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Caroline Polachek’s ‘Desire, I Want To Turn Into You’ Is A Stunning Exercise In Maximalism

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Nearly a decade before she cemented herself as one of the reigning queens of the indie art-pop scene, Caroline Polachek arrived in pop’s mainstream in grand fashion. Tucked away between enduring hits such as “Drunk In Love” and “Partition,” lies “No Angel,” a standout cut from Beyoncé’s industry-shifting eponymous 2013 album, which was co-written and co-produced by Polachek. That song’s breathless carnality and penchant for pairing spacious production alongside subverted song structures reverberates across the universe of Desire, I Want To Turn Into You — Polachek’s fourth studio album and second under her own name.

Across twelve tracks that each function as their own planets in the solar system of her own Desire, Polachek weaves the digital and the analog to create a new plane of existence through which she assesses, internalizes, defeats, and allows herself to be consumed by desire. When she “turns into desire,” she is not just seeking solace in the pleasure of her wants, she is quite literally transforming her very being into the emotion of desire itself. The all-consuming nature of desire transforms both Polachek herself and the world around her, as outlined by the album’s opening track, fourth single, and steadfast thesis, “Welcome to My Island.” With a vocal that stretches from belts and screams to faux whistle notes and robotic spoken word chants, “Island’s” balance of Polachek’s airy tone and angsty synths lays the foundation for the rest of the album.

A stunning exercise in maximalism, Desire triumphs by way of Polachek’s talents as a producer and curator. She understands when to pull back and when to keep her foot on the gas until a song is hurtling through the new solar system she’s created through an amalgam of expressive vocal performances, oscillating synths, and flamenco guitars. “Pretty In Possible” finds Polachek pairing a “Tom’s Diner”-esque intro with a decidedly plasticky breakbeat that fully embraces the vastness of the digital grounding of her world of desire. The imagery is carnal with a hint of despondence — “With your lipstick on my thigh / Drink the tears until they dry” — a recurring convergence of moods. “Bunny Is A Rider,” Desire’s much-lauded lead single, is even sharper in the context of the full record. Between devil-may-care whistles and infantile background coos that recall Aaliyah’s “Are You That Somebody,” the record deftly balances the effervescence of pop music with the coldness of the genre’s frayed edges. “Sunset,” like “Bunny,” and most of the album’s tracks for that matter, is one of those songs that reaches out from the tracklist and smacks you across the face. Steeped in the intrinsic urgency and passion of flamenco, “Sunset” is an intelligent analog complement to the staunchly digital firestorm that is Desire. The song’s themes of disillusionment should feel incongruent with the warmth of the instrumentation, but that’s the hat trick of contrast that Polachek has perfected with this record.

Desire has its fair share of bombast, but its quieter moments are equally rewarding. “Crude Drawing Of An Angel” is a mind-bending track, one that simultaneously exudes seduction and feels like a horrifying pool of squelching quicksand. When Polachek sings “all or nothing,” she flings herself between extremes that are certain to tear her very being apart in her pursuit of desire. The song’s histrionic pre-chorus outlines the insidious underbelly of Desire: how do you reconcile inevitable gratification with pockets of desire that are simply greed disguised as needs? It’s an aching slow burn that actually reaches its moment of release in “I Believe,” yet another standout that finds shimmering synths stabbing through the production, with Polachek’s falsetto piercing the volcanoes of sound that populate the album’s overarching soundscape.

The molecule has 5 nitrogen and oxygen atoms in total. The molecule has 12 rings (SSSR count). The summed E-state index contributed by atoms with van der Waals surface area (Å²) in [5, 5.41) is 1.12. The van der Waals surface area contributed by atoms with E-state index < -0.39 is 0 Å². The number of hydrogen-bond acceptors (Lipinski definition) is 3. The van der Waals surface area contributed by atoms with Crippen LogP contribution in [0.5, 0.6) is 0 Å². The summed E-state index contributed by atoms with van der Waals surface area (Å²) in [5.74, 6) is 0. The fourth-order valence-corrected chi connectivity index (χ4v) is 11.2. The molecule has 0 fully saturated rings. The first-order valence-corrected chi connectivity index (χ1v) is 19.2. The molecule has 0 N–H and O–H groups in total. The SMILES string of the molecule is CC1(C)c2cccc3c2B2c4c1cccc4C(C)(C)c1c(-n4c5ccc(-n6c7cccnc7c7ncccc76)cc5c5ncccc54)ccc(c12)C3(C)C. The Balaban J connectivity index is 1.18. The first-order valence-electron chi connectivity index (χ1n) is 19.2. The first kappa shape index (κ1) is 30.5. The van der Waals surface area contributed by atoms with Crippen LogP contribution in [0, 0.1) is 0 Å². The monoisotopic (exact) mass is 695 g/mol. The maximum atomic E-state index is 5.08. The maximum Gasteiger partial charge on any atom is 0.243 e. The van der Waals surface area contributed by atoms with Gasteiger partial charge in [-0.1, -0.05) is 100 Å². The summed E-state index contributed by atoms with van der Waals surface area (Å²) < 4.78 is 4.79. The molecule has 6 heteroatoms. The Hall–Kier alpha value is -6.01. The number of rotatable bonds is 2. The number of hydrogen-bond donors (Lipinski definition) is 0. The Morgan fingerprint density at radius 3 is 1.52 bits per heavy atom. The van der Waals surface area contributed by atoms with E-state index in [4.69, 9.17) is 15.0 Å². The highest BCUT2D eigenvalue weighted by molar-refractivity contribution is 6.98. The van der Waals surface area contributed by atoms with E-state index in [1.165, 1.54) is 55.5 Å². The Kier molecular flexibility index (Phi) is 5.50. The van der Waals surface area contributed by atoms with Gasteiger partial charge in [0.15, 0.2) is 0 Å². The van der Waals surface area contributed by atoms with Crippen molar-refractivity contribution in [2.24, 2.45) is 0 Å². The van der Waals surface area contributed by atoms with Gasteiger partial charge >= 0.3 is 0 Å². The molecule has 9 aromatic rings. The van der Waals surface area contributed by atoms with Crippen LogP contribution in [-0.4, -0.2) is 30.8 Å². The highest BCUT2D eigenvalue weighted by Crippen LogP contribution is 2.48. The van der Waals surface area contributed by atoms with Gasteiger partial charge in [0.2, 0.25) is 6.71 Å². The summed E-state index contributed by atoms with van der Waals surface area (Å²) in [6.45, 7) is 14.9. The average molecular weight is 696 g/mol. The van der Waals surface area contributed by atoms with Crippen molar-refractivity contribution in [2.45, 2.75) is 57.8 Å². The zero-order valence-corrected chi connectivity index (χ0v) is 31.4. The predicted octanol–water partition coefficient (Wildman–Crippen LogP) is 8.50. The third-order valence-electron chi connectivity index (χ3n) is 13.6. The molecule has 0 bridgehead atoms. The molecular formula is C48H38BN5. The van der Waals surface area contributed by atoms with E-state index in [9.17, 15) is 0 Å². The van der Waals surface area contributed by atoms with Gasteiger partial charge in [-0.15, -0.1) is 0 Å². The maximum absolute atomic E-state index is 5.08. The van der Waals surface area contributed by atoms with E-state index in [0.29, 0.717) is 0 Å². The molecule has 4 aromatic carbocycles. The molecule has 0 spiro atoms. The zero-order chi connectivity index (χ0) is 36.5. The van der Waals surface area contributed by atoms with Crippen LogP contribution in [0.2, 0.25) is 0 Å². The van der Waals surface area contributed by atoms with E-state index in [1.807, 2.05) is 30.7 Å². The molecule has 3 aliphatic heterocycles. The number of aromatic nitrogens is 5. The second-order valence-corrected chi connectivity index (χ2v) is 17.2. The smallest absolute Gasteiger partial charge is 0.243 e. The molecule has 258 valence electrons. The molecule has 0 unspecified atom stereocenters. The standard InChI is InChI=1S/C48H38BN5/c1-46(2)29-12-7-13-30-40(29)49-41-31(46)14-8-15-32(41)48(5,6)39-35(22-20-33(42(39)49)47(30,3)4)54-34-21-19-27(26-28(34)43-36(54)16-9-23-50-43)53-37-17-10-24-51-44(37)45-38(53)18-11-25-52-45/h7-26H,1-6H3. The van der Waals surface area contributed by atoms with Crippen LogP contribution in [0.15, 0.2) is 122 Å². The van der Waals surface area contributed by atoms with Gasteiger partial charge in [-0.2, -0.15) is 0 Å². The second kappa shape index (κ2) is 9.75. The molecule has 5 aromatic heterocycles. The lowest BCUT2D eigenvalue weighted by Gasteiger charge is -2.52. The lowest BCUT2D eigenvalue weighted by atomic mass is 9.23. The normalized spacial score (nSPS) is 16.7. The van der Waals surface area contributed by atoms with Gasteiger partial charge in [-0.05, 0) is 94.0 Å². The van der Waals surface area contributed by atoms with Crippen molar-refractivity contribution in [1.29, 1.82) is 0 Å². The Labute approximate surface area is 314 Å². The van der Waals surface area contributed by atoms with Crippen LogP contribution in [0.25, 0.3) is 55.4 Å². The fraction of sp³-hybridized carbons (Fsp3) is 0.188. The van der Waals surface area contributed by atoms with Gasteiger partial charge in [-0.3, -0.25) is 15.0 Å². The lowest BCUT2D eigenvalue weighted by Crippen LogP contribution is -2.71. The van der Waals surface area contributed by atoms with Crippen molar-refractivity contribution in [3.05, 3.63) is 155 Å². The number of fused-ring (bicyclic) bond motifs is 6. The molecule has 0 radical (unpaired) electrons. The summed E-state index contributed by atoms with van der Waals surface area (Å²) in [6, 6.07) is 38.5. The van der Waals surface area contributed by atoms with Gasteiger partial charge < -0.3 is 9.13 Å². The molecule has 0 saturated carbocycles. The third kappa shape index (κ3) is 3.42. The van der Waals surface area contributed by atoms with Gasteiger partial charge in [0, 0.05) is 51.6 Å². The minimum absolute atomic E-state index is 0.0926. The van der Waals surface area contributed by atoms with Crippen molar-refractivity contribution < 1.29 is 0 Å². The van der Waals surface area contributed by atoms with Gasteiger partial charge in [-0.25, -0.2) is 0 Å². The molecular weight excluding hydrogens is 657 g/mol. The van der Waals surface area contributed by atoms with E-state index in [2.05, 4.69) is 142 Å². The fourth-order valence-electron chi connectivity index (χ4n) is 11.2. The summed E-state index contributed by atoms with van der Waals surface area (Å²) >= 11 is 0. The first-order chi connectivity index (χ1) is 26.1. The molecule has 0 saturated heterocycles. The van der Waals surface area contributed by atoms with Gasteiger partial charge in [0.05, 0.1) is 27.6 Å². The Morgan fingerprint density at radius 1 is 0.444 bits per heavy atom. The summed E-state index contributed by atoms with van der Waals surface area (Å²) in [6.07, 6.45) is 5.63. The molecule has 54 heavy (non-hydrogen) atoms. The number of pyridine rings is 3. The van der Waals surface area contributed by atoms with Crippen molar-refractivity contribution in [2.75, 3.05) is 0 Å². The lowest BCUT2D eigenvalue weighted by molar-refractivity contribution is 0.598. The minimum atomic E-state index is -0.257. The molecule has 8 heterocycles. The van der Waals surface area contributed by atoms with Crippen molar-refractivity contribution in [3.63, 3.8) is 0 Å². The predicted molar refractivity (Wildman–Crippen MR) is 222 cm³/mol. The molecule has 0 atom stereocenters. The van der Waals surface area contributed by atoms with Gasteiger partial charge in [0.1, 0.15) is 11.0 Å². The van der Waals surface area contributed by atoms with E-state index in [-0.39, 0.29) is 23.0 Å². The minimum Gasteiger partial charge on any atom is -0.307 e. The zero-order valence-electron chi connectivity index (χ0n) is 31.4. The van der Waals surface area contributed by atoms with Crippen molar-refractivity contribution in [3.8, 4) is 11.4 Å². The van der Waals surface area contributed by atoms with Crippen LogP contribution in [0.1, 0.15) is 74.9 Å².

With Desire, Polachek has unlocked a level of self-understanding that many artists strive for but never quite reach. If pop music at its best is the synthesis of the grandest human emotions into bite-sized pieces of saccharine melody, then pop music at its most abrasive and extreme is the filtering of the most minute and overwhelming intersections of human emotion into songs that both rely on and reject traditional notions of structure. Whether she’s anchoring her songs with wordless vocalizations (“Smoke”) or idiosyncratic tests of the elasticity of syllables (“Billions”), Polachek is succinctly conveying the allure of the danger that is intertwined with desire. Like any great pop star, she even invents her own language to make sense of the sheer vastness of this solar system of desire. “Hopedrunk,” “everasking,” “Wikipediated,” “mythicalogical,” you name it, or, rather, Polachek names these things, as if she is an omniscient creator reigning over her own personal Eden.

“Billions,” the album’s second single, closes the record with a bright-eyed children’s choir. It’s an obvious callback to the church bells that close the summery “Fly To You,” but, perhaps more pertinently, it’s a production motif that drives home the cyclical nature of life itself. In tandem, Polachek and the choir sing, “I never felt so close,” a reminder that pursuit, not desire, is the real reward. The implementation of a children’s choir brings to light voices that haven’t yet been tainted by desire which, in turn, build both “Billions” and Desire into odes to the ways in which the pursuit of desire ultimately leads you back to yourself with a deeper understanding of who you actually are — in any plane of existence.